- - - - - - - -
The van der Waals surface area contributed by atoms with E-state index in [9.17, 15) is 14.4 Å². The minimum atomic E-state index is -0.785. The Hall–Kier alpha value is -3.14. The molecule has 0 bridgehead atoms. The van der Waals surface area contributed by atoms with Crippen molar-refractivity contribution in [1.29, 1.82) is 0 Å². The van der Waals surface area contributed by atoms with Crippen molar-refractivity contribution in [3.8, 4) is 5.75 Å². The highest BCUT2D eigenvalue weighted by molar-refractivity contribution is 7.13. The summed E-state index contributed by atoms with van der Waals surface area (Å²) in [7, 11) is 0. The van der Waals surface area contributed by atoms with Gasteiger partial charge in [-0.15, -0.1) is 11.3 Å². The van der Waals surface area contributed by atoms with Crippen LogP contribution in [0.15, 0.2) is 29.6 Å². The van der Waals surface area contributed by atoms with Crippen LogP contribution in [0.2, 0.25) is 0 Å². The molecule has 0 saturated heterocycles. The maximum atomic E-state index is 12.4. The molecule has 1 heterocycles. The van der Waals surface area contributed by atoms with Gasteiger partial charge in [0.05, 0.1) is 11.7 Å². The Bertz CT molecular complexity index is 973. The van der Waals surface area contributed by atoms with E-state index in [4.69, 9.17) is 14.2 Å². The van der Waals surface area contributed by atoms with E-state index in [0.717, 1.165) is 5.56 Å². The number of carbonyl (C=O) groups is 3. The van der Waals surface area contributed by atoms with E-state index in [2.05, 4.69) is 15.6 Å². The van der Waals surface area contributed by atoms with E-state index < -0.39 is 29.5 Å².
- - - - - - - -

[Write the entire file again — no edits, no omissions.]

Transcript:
The van der Waals surface area contributed by atoms with E-state index in [9.17, 15) is 14.4 Å². The minimum atomic E-state index is -0.785. The Hall–Kier alpha value is -3.14. The molecule has 0 bridgehead atoms. The van der Waals surface area contributed by atoms with Crippen molar-refractivity contribution in [1.29, 1.82) is 0 Å². The van der Waals surface area contributed by atoms with Crippen molar-refractivity contribution in [3.8, 4) is 5.75 Å². The highest BCUT2D eigenvalue weighted by molar-refractivity contribution is 7.13. The summed E-state index contributed by atoms with van der Waals surface area (Å²) in [7, 11) is 0. The van der Waals surface area contributed by atoms with Gasteiger partial charge in [-0.15, -0.1) is 11.3 Å². The van der Waals surface area contributed by atoms with Crippen LogP contribution in [0.15, 0.2) is 29.6 Å². The van der Waals surface area contributed by atoms with Crippen LogP contribution in [0.2, 0.25) is 0 Å². The molecule has 0 saturated heterocycles. The maximum atomic E-state index is 12.4. The molecule has 1 heterocycles. The van der Waals surface area contributed by atoms with Gasteiger partial charge in [0.05, 0.1) is 11.7 Å². The Bertz CT molecular complexity index is 973. The van der Waals surface area contributed by atoms with E-state index in [4.69, 9.17) is 14.2 Å². The van der Waals surface area contributed by atoms with E-state index in [0.717, 1.165) is 5.56 Å². The number of carbonyl (C=O) groups is 3. The van der Waals surface area contributed by atoms with E-state index in [2.05, 4.69) is 15.6 Å². The van der Waals surface area contributed by atoms with E-state index < -0.39 is 29.5 Å².